• Swollen fingers and toes
  • Foot pain
  • Lower back pain

Common risk factors for this are:

  • Having psoriasis, the skin condition, in the first place
  • Family history
  • Age (most often occurs between the ages of 30 and 50)

Fibromyalgia is actually considered a central pain syndrome. What does that mean? That means that the brain and spinal cord (our central nervous system) does not process pain signals normally. The pain signals are magnified. Researchers propose that fibromyalgia magnifies pain sensations by affecting the way your brain processes the pain signals.

Other symptoms common among fibromyalgia sufferers include tension headaches, temporomandibular joint (TMJ) disorders, irritable bowel syndrome, anxiety, and depression are also higher in people with fibromyalgia. Again, it’s affecting the central nervous system and the brain more than the other types of arthritis. Symptoms with fibromyalgia can gradually accumulate or have a triggering event such as a physical trauma, a surgery, an infection, or a significant psychological stress. Even an emotional stressor can initiate or trigger the beginnings of fibromyalgia. Symptoms include:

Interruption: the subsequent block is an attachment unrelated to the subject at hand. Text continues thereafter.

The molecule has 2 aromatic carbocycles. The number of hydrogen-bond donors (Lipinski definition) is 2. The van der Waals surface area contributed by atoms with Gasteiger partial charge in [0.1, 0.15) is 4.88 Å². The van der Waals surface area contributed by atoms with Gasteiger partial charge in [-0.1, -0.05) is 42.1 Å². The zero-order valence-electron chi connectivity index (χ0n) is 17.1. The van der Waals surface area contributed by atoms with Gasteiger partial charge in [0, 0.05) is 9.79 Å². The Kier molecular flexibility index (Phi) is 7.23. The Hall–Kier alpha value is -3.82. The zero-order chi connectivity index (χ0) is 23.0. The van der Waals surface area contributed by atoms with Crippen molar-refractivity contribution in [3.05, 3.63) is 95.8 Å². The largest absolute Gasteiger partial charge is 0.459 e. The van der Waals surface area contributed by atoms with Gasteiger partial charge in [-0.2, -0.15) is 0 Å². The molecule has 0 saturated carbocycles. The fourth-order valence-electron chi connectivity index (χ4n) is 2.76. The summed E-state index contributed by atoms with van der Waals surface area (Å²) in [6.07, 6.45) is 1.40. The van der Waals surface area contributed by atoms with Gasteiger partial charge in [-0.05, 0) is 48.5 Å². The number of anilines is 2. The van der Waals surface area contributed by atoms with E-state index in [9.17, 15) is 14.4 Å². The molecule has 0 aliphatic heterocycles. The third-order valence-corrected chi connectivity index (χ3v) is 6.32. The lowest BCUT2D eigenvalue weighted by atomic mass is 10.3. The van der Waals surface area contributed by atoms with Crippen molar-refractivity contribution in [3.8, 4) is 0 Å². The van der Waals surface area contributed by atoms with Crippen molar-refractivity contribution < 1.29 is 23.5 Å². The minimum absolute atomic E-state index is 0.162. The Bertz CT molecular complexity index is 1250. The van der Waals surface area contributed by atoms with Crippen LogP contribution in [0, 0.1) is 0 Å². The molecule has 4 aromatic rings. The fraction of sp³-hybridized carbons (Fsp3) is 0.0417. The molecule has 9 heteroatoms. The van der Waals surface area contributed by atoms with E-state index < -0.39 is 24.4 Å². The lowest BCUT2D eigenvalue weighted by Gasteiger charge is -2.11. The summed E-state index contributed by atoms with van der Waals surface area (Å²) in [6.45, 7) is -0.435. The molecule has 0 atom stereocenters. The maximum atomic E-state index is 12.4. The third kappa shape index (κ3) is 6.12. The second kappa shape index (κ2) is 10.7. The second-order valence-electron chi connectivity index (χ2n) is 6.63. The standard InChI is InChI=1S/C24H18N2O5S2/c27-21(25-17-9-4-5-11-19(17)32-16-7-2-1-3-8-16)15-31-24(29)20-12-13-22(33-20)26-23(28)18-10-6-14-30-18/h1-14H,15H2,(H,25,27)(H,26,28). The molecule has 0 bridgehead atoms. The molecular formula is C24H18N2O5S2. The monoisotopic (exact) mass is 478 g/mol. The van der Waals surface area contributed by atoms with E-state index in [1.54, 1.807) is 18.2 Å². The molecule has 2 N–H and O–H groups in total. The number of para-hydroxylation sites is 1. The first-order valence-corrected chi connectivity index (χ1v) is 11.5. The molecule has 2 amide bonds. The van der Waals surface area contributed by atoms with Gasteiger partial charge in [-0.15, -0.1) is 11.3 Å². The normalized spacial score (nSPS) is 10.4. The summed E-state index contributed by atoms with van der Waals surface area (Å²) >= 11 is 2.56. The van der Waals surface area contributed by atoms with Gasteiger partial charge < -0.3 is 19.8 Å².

• Widespread pain (such as a constant ache that lasts for months at a time on both sides of the body and both below and above the waist and all through the body)
  • Fatigue is a major symptom, feeling tired even after a long sleep period
  • Cognitive difficulties impair the ability to focus on or pay attention to mental tasks

Now, keep in mind fibromyalgia is much more common in women than it is in men, there is a higher risk when there is a family history, and other disorders such as osteoarthritis, rheumatoid arthritis, or lupus can increase someone’s risk of developing and progressing to fibromyalgia.